But how would it be unique? Emily asked me about it over lunch during the tour season, and I eagerly explained my concept. Four characters from As You Like It would be taking refuge someplace, like a tavern or somewhere, hiding out during a massive tempest, and they tell these stories to pass the time. And the stories could go anywhere! They can be fable or folktale, sincere or satire, spun from the past or even the future.

She said, "That's World's End."


Well, crap. She was absolutely right. My concept even had a young woman passing as a boy.

Okay. Okay, okay. Okay? Yes, there are similarities. Neil Gaiman's World's End is one volume of his comic Sandman. Characters take shelter against a "reality storm" in the tavern "World's End". These people are from different periods in history, they are perceptibly "real" (from the world as we know it) or mythic.

And they tell stories, because that is what you do to pass the time. Today we can pass the time alone listening to stories (radio) or watching stories or even creating stories (screens). Without such technology, people will tell stories, they always have.

Gaiman's work is storytelling, which is the role of any writer, but a trope particular to him is the act or the art of telling stories, whether they come in dreams, shared by forgotten gods or months of the year,  or passed about in publicans.

Backstage at The Alcazar

So? It's good to be aware of what influences you. Strangers coming together who then tell stories? Gaiman would be the last person to claim he has a copyright on that concept. And so we cobbled our tales and last night presented the work to an invitation-only preview audience of Great Lakes Theater supporters and friends at The Alcazar in Cleveland Heights. None dast call it unoriginal.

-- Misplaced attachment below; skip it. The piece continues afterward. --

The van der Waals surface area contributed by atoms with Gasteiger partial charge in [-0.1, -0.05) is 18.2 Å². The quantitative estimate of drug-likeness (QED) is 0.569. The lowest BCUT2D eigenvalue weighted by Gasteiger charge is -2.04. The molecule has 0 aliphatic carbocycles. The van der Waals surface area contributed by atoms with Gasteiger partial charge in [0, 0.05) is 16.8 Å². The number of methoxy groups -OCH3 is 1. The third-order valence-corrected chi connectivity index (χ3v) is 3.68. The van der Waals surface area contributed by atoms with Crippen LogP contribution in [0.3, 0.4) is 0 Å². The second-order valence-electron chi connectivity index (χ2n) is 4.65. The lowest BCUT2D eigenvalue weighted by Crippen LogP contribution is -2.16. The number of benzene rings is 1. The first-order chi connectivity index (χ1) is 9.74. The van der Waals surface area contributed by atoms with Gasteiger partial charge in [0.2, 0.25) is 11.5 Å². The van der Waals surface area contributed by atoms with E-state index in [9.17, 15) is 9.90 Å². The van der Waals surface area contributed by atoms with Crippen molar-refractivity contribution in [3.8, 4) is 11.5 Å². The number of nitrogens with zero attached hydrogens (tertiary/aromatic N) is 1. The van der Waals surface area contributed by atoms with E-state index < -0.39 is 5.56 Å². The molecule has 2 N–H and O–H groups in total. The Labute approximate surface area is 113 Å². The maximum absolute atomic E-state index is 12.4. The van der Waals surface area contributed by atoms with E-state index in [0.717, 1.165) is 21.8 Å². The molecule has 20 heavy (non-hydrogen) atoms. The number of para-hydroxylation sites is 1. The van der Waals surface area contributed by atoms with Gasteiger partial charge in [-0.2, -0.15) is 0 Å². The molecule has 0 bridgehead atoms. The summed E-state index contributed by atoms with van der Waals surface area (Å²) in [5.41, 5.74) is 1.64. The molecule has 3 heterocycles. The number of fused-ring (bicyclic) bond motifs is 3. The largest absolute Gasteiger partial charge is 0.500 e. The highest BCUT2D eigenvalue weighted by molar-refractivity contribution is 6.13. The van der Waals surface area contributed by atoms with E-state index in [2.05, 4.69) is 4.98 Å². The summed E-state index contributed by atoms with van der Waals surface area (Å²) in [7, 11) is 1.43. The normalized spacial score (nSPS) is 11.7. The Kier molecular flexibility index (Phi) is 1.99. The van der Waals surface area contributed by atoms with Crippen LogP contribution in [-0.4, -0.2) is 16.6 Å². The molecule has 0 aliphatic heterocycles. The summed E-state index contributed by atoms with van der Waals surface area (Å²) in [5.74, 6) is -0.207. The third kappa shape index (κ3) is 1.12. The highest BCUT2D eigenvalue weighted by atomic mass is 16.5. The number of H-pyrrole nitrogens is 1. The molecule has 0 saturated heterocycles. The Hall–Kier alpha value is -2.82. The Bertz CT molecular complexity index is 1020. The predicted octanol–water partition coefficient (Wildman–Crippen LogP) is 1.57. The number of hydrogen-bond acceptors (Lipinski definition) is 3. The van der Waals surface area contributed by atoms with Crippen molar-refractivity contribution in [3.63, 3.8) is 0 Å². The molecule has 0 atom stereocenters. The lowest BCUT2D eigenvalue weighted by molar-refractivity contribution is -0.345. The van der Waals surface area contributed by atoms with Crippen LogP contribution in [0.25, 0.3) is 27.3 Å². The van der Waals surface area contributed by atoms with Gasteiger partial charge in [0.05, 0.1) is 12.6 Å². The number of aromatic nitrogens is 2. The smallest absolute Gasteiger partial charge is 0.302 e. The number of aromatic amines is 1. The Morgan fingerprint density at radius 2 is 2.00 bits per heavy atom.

Seven Ages opens at The Alcazar tonight at 8 PM, free and open the the public. Please join us.

Wednesday, February 5, 2014

Seven Ages: Costumes

Costumes by Esther Montgomery Haberlen

Double Heart (The Courtship of Beatrice and Benedick) was written to be a prequel to Shakespeare's Much Ado About Nothing. It was my intent that it be reasonably and justifiably be considered an explanation of events which preceded Shakespeare's work, that nothing contradicts what comes later (unlike, say, Indiana Jones and the Temple of Doom.)

With Seven Ages, we harbor no such pretensions. In devising a premise - time, place, characters - I told our playwrights that our scene rests somewhere in Act II of As You Like It, between scenes six and seven. I provided a general sense of who the four characters are who will be telling these tales, and that we would choose as time period the date in which the Bard's play was written, Fifteen Ninety-Nine.

But don't search too hard for continuity. Later in As You Like It, Jacques and Rosalind (as Ganymede) appear to be meeting for the first time, and unfamiliar with each other. It doesn't matter, we are not trying to expand upon the narrative of Shakespeare's play. It is a device through which four people tell stories inspired by the seven ages of man.

Set as it is, in one place, at one time, our costume designer Esther decided upon a period look, which is to say, the period in which it is set. Pretty novel, right? For Double Heart she took inspiration from Branagh's film version of Much Ado, or at least the time period, eighteenth century, rather than sixteenth, and there was a very good reason for that. They were colorful. If she had gone with sixteenth century Italian military wear and women's attire, things would have been very brown, and the ladies outfits restricting, which was not conducive to our youthful, racy love story.

The Tempest

Time and again a vocal minority of audience members lament that this company or that company (nearly every company, really) never performs Shakespeare "the way it is meant to be performed" meaning in Elizabethan dress. Time and again this does happen, however, though I do not know if they actually notice it (Great Lakes Theater's 2007 production of The Tempest was period, though I don't think that had any impact on ticket sales) but should all Shakespearean productions be in period costumes? Wouldn't that get a little boring? Besides, it is also very expensive to create and keep costumes from that period. The dresses are HUGE.